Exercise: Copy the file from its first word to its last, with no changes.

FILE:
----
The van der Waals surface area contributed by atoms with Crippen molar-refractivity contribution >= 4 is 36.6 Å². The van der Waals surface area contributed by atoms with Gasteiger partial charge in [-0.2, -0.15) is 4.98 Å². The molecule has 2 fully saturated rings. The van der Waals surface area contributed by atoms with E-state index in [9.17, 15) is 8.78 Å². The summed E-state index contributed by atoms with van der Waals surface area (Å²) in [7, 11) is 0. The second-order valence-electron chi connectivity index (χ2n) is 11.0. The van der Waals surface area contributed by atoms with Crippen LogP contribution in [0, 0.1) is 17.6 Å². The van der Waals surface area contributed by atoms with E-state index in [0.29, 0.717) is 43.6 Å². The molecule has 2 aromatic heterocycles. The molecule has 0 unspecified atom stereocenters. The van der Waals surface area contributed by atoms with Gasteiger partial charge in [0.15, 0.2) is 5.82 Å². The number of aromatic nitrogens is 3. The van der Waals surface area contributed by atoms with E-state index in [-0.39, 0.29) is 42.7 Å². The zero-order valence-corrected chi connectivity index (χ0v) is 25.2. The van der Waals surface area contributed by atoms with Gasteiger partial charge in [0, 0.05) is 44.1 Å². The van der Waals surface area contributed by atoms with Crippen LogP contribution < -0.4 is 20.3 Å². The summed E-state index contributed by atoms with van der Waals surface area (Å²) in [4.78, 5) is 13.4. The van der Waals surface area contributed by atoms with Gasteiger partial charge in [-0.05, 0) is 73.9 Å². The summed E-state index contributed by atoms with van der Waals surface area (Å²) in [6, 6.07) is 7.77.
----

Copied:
The van der Waals surface area contributed by atoms with Crippen molar-refractivity contribution >= 4 is 36.6 Å². The van der Waals surface area contributed by atoms with Gasteiger partial charge in [-0.2, -0.15) is 4.98 Å². The molecule has 2 fully saturated rings. The van der Waals surface area contributed by atoms with E-state index in [9.17, 15) is 8.78 Å². The summed E-state index contributed by atoms with van der Waals surface area (Å²) in [7, 11) is 0. The second-order valence-electron chi connectivity index (χ2n) is 11.0. The van der Waals surface area contributed by atoms with Crippen LogP contribution in [0, 0.1) is 17.6 Å². The van der Waals surface area contributed by atoms with E-state index in [0.29, 0.717) is 43.6 Å². The molecule has 2 aromatic heterocycles. The molecule has 0 unspecified atom stereocenters. The van der Waals surface area contributed by atoms with Gasteiger partial charge in [0.15, 0.2) is 5.82 Å². The number of aromatic nitrogens is 3. The van der Waals surface area contributed by atoms with E-state index in [-0.39, 0.29) is 42.7 Å². The zero-order valence-corrected chi connectivity index (χ0v) is 25.2. The van der Waals surface area contributed by atoms with Gasteiger partial charge in [0, 0.05) is 44.1 Å². The van der Waals surface area contributed by atoms with Crippen LogP contribution < -0.4 is 20.3 Å². The summed E-state index contributed by atoms with van der Waals surface area (Å²) in [4.78, 5) is 13.4. The van der Waals surface area contributed by atoms with Gasteiger partial charge in [-0.05, 0) is 73.9 Å². The summed E-state index contributed by atoms with van der Waals surface area (Å²) in [6, 6.07) is 7.77.